Tantalising Taiwan

Tantalising Taiwan

While the vibrant city chaos, hot springs and the dormant volcano are big draws in Taiwan, Vathsala V P suggests a few must-see places that offer something for everyone

Rainbow Village

As I landed in the Taoyuan International Airport in Taipei, Taiwan, I was reminded of the fact that it is one of the most populated countries in the world. Everywhere I saw, there were heads, heads, and more heads. Nothing different from my home country, I thought, and smiled to myself. But, over the course of my 10-day stay in the beautiful mountainous island nation, I fell madly in love with it. The history, culture, scenic beauty, and the food this nation, officially known as the Republic of China, had to offer, bowled me over. Though there are plenty of options for a tourist to explore, here are my top five picks:

921 Earthquake Museum
921 Earthquake Museum

921 Earthquake Museum

September 21, 1999 was a black day in Taiwan. For, at 1.47 am, the central part of Taiwan was struck by an earthquake that measured 7.3 on the Richter scale. This devastating earthquake left over 2,000 dead, and property worth crores damaged, earning a place in the list of the worst natural disasters of the past century in this island nation, prompting the government to build a museum to document the damage and also serve as a reminder to the people about the need for disaster preparedness. The location is a school, Kwangfu Junior High in Wufeng District, Taichung, on top of the fault line where most of the buildings were completely destroyed. A walk around the museum is heartbreaking. With the help of steel frames, the entire destruction, including the collapse of classrooms, is preserved. There’s the Chelungpu Fault Gallery, Earthquake Engineering Hall, Image Gallery, Disaster Prevention Hall, and Reconstruction Records Hall, all of which give a picture of the devastation and its aftermath. The earthquake simulator room is also worth a visit, where a short, 5-minute programme made me experience the very moment of the earthquake with its violent vibrations.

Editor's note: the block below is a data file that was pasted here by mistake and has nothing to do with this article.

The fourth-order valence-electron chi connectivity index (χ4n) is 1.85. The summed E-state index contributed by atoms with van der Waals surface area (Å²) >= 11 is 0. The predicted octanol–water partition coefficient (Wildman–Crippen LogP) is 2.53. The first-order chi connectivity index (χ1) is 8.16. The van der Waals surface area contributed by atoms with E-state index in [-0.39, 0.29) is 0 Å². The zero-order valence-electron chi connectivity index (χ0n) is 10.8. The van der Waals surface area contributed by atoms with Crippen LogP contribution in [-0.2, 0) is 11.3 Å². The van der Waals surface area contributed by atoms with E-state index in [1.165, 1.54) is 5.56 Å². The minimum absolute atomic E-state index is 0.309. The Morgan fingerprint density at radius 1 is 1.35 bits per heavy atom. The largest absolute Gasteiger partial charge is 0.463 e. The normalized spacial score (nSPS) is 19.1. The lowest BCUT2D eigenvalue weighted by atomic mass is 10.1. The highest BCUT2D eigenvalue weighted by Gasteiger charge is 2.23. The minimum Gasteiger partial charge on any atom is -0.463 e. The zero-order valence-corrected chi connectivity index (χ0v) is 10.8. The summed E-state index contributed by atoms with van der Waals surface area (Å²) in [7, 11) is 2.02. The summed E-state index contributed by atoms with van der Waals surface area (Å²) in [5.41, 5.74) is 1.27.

Opening hours: 9 am to 5 pm; closed on Mondays.

Distance from Taipei: 200 km from Taipei, 17 km from Taichung.

Rainbow Village

Yes, the name says it all. This tiny settlement of 11 houses in the Nantun district of Taichung has its houses and streets in vibrant colours. The story behind it is equally interesting. Known originally as Caihongjuan Village, it was a military settlement housing veteran soldiers and their families. However, with the passage of time, it started attracting the attention of property developers, resulting in multi-storeyed buildings and contemporary structures. This development worried one former soldier, Huang Yung-Fu, who did not want his house too to be acquired by real estate giants. His show of resistance came in the form of paintings. He began painting his house with images of comic characters and animals in vibrant colours, and soon painted all the 11 houses in that particular settlement. This story of an 86-year-old’s desperate attempt to save his village attracted the attention of local university students who spearheaded a campaign to save the settlement, and it was saved. Known as the Rainbow Village now, it is today a public park, attracting a large number of visitors. Huang Yung-Fu is 97 years old now, and still interacts with the visitors.